FIG. 3-33 Mature canine femur 6 weeks after transverse mid-shaft osteotomy, reaming, and internal fixation with the clover-leaf nail. Photomicrograph of histologic cross section from the proximal diaphyseal cortex bordering the nail tract, on the left, shows active osteoclasts removing the necrotic cortex, which from lack of osteocytes, is observed to be necrotic throughout Osteoclasia is also enlarging a cavity on the right, above. (H&E, x 180) (Rhinelander FW: Circulation in bone. In Bourne G (ed): Biochemistry and Physiology, Vol 2, The Biochemistry and Physiology of Bone, 2nd ed, chap 1. New York, Academic Press, 1972)

    FIG. 3-34 Mature canine femur 8 weeks after transverse mid-shaft osteotomy, reaming, and internal fixation with the cloverleaf nail. (A) Microangiogram of the proximal diaphyseal cortex shows large arteries (arrows 1 and 2) Iying just outside the extemal callus of the anterolateral sector of the femur and the nutrient artery (arrow 3) in its cortical canal. Arrows 4 and 5 point to well-vascularized cavities in the old anterior cortex. (original magnification x 7) (B) Photomicrograph of histologic section from the tissue slice adjoining that of A. The nutrient artery is shown as it was turned back into the cortex by the presence of the medullary nail. Observe also the extraosseous arteries and the cortical cavities, which are designated by arrows in the microangiogram. (H&E, x 7). (A, Rhinelander FW: Circulation in bone. In Bourne G (ed): Vol 2, The Biochemistry and Physiology of Bone, 2nd ed, chap 1. New York, Academic Press, 1972; B, Rhinelander FW: Tibial blood supply in relation to fracture healing. Clin Orthop 105:34-81, 1974)

    FIG. 3-35 Mature canine femur 12 weeks after transverse midshaft osteotomy, reaming, and internal fixation with the cloverleaf nail. (A) Microangiogram of the proximal diaphyseal cortex shows a regenerative highly vascular membrane completely surrounding the nail tract at the endosteal surface. The posterior cortex contains short arterial segments derived from the nutrient artery after it was turned back into the cortex. (original magnification x 7) (B) Photomicrograph of histologic section corresponding to A shows the thick endosteal membrane. The intracortical regenerative branches of the nutrient artery, in thin cross section, are difficult to discern at this magnification. (H&E, x 5) (C) Photomicrograph of histologic enlargement from B demonstrates details of the posterior femoral cortex. Observe the arterioles of the endosteal membrane and the intracortical arterial trunks. Greater magnification (not shown) reveals the muscular coat of these arteries in greater detail. (H&E, x 14) (Rhinelander FW: Circulation in bone. In Bourne G (ed): Vol 2, The Biochemistry and Physiology of Bone, 2nd ed, chap 1. New York, Academic Press, 1972)

    This result contradicts the conclusion, drawn in another laboratory from experiments with a hydrogen electrode, that blood supply derived from periosteal arterioles supplants the medullary supply of the diaphyseal cortex of the canine femur immediately after reaming.(36,45) If that were so, the cortical necrosis revealed in Figure 3-33 would not have developed. Our experiments showed that there was a delay before a new blood supply was obtained by the necrotic diaphyseal cortex and that the new supply did not traverse existing vascular channels. Its source, from the extraosseous blood supply of healing bone, is shown at 8 weeks in Figure 3-34. Large longitudinal arteries are observed external to the periosteal callus, giving offbranches that progress inwardly through the callus and the necrotic cortex to reach the cavities where osteoclasis is in progress.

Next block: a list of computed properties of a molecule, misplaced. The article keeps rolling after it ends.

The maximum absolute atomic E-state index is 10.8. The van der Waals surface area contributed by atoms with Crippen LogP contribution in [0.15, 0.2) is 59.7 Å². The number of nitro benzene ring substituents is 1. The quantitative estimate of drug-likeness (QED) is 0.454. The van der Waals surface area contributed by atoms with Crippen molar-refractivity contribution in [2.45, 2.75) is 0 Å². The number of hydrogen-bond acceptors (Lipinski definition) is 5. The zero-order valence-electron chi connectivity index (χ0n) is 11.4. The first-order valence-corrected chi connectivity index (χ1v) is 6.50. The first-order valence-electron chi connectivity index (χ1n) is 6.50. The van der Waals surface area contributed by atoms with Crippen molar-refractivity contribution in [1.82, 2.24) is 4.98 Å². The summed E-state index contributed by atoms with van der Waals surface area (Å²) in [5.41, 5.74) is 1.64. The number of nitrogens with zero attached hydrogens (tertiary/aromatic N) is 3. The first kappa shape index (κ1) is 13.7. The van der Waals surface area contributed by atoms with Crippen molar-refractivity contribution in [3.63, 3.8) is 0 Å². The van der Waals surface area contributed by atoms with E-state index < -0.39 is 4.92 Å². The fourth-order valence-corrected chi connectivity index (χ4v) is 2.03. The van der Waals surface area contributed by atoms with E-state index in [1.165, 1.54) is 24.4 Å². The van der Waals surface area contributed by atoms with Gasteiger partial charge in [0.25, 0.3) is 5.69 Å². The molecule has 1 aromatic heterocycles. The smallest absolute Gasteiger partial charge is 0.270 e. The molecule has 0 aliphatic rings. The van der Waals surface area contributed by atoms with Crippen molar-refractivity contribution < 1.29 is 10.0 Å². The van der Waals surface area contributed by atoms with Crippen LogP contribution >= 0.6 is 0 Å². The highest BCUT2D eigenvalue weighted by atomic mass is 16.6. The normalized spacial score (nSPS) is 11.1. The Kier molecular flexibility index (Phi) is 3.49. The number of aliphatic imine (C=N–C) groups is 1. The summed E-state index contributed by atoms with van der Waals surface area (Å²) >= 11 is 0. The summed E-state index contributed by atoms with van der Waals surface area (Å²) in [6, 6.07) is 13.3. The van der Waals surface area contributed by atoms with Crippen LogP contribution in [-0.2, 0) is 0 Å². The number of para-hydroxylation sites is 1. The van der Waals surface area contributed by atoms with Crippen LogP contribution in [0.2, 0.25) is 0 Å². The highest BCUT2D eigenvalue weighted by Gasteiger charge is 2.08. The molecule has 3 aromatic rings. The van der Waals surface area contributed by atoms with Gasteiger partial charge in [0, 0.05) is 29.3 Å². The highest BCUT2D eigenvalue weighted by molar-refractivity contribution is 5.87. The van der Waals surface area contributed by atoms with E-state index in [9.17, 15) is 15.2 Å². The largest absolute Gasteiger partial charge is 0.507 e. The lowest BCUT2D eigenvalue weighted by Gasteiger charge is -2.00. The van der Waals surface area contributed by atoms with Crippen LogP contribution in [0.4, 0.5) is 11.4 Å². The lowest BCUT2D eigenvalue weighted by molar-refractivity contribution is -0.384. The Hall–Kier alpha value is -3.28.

Figure 3-34 reveals also the result of blockade of the nutrient artery by the tight-fitting medullary nail. Unable to enter the medullary cavity after being cut by the reamer, the nutrient artery has turned back into cortex. There it will subdivide and progress longitudinally within the substance of cortex itself (as observed at 12 weeks). Because burrowing through cortical bone is a slow process, delayed union of the osteotomy developed in this series of experiments. (See Fig. 3-36.)

    FIG. 3-36 Mature canine femur observed longitudinally at the osteotomy site after 6 weeks (the same femur illustrated in proximal cross section in Figure 3-32). (A) Microangiogram shows an avascular zone at the cortical osteotomy site and across the masses of periosteal callus. (original magnification x 7) (B) Photomicrograph of histologic section corresponding to A Observe the fibrous tissue lining the central tract of the nail and traversing both cortical osteotomy sites (above and below the nail tract) which have become irregular from the slight loss of position that has occurred. Arrow indicates area shown in C. (H&E, x 7) (c) Photomicrograph of histologic enlargement from area of arrow in B. Observe the injected blood vessels in the fibrous tissue and the active osteoclasts removing the necrotic cortex. (H&E, x 205) (Rhinelander EW, Wilson JW: Blood supply to developing mature and healing bone. In Sumner-Smith G (ed): Bone in Clinical Orthopaedics: A Study of Clinical Osteology, chap 2. Philadelphia, WB Saunders, l982)